Figure 5A, B, C, D, E and F shows the effects of exenatide treatment on the percentage distribution of insulin-immunopositive cells, glucagon-immunopositive cells, GLP1-immunoreactive cells, exenatide-immunoreactive cells, catalase-immunopositive cells and glutathione reductase-immunopositive cells in the pancreas of untreated normal, exenatide-treated normal, untreated diabetic and exenatide-treated diabetic rats, respectively. The results show that exenatide treatment can result in significant (P<0.05) increases in the number of insulin and GLP1-immnopositive cells in the pancreas of both exenatide-treated control and diabetic rats compared with untreated controls. Untreated diabetic rats had significantly (P<0.05) lower numbers of insulin-positive cells and significantly (P<0.05) more GLP1-positive cells compared with control rats. In contrast, exenatide treatment resulted in significant (P<0.05) decreases in the percentage distribution of glucagon-positive cells in both control and diabetic animals. Moreover, the diabetic rats' pancreases had significantly (P<0.001) more glucagon-positive cells compared with those of control animals.

Figure 5
Figure 5

Charts showing the percentage distribution of (A) insulin-, (B) glucagon-, (C) GLP1-, (D) exenatide-, (E) catalase- and (F) glutathione reductase (GSR)-positive cells in the pancreas of normal untreated, normal exenatide-treated, untreated diabetic and exenatide-treated diabetic rats. Data are mean±s.e.m., n=10, #P<0.05, ** or ##P<0.01 and ***P<0.001 for treated compared with untreated rats.

Citation: Journal of Endocrinology 220, 3; 10.1530/JOE-13-0426

Immunoelectron microscopy

Immunoelectron microscopy was carried out to visualise the intracellular localization of exenatide and other molecules with which it co-localized. Figure 6 shows immunogold-labelled exenatide in association with insulin- and glucagon-labelled particles in the secretory granules of the pancreatic β- and α-cells, respectively. The results show that exenatide co-localizes with both insulin and glucagon in the endocrine pancreas.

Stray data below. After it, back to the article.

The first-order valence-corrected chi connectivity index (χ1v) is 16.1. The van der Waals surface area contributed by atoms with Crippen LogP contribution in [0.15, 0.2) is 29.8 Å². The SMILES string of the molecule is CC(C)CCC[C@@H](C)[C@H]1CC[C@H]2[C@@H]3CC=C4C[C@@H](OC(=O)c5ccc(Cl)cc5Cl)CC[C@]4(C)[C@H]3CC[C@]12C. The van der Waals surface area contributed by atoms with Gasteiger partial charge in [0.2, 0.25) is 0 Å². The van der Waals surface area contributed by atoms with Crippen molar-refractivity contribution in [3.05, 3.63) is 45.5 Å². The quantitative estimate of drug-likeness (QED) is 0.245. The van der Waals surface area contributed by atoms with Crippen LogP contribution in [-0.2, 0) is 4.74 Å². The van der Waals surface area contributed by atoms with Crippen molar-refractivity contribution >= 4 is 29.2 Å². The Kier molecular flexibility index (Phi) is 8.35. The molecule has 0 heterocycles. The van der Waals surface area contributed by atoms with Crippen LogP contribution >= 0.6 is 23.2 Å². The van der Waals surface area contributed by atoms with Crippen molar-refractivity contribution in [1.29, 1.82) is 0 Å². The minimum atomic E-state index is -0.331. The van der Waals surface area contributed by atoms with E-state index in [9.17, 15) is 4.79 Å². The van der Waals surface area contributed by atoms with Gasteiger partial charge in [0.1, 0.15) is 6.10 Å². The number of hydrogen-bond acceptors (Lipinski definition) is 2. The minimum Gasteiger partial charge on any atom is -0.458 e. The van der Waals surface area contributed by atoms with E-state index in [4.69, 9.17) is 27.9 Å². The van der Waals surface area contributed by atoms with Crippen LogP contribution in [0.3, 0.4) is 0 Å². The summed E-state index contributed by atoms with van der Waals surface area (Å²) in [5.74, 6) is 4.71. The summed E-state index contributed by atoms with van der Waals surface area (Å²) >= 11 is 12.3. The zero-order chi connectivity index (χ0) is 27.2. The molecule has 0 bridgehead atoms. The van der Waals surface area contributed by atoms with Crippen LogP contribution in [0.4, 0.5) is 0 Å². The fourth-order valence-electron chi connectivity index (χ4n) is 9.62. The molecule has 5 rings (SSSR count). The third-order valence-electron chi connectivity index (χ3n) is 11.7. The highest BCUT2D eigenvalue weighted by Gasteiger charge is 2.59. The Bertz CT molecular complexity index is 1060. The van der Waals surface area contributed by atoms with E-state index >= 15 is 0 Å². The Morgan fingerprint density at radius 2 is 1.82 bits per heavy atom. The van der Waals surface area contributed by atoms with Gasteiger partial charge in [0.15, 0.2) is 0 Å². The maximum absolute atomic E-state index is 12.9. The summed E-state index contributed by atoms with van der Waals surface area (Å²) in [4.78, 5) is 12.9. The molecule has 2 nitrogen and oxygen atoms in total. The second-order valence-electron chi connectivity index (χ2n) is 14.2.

Figure 6
Figure 6

Electron micrographs showing immunogold labelling of pancreatic cells. Images showing β-cells in (A) normal and (B) diabetic rats. Large arrows show insulin granules (20 nm gold particles) and small arrows show exenatide (15 nm gold particles). Images showing α-cells of pancreatic islets in (C) normal and (D) diabetic rats. Large arrows show glucagon granules (20 nm gold particles) and small arrows show exenatide (15 nm gold particles). The results show that exenatide is co-localised with both insulin and glucagon in the endocrine pancreas, where they lie side by side in secretory granules, n=10 for each. Magnification, ×27 500.

Citation: Journal of Endocrinology 220, 3; 10.1530/JOE-13-0426

Effect of exenatide on gene expression of selected molecules

Figure 7 shows the effects of exenatide treatment on gene expression of (A) pancreatic duodenal homeobox-1, (B) heat shock protein-70 (HSP70), (C) glutathione peroxidase (GPx), (D) glucagon, (E) insulin receptor and (F) GLP1 receptor (GLP1r) in the pancreas of age-matched untreated-normal, exenatide-treated normal, diabetic untreated and exenatide-treated diabetic rats, respectively. The results reveal that exenatide treatment can induce significant (P<0.05) increases in the gene expression of pancreatic duodenal homeobox-1, HSP70, GPx, insulin receptor and GLP1r in both control and diabetic rats. Moreover, the results further show that exenatide treatment can significantly (P<0.01) reduce glucagon gene expression in both control and diabetic rats compared with untreated animals.

Figure 7
Figure 7

Charts showing the effect of exenatide treatment on the gene expressions, expressed as relative quantifications, of (A) pancreatic duodenal homeobox-1, (B) heat shock protein-70, (C) glutathione peroxidase, (D) glucagon, (E) insulin receptors and (F) glucagon-like peptide-1 receptor (GLP1r) in the pancreas of age-matched normal untreated, normal exenatide-treated, untreated diabetic and exenatide-treated diabetic rats. Data are mean±s.e.m., n=10, * or #P<0.05, **P<0.01 and *** or ###P<0.001 for treated compared with untreated animals.

Citation: Journal of Endocrinology 220, 3; 10.1530/JOE-13-0426

Discussion

Research into methods that can protect pancreatic β-cells from damage and help them to produce more endogenous insulin is of paramount importance for the management of DM.

In a normal person, the pancreatic β-cells mass can adapt itself to different insulin requirements when challenged with various loads of blood glucose. Unfortunately, this process is severely compromised in DM. In T1DM, the β-cells mass and the cells themselves are either partially or fully damaged leading to a reduced level of insulin secretion. In the case of T2DM, there is a defect in the insulin molecule or the insulin receptor or reduced β-cell mass (Zimmet & Alberti 2006). All of these features suggest that the endocrine pancreas is unable to maintain adequate β-cell mass in DM. This demise of the endocrine pancreas is probably due to a number of environmental insults including life style habits, drugs and genetic factors (Adeghate et al. 2006).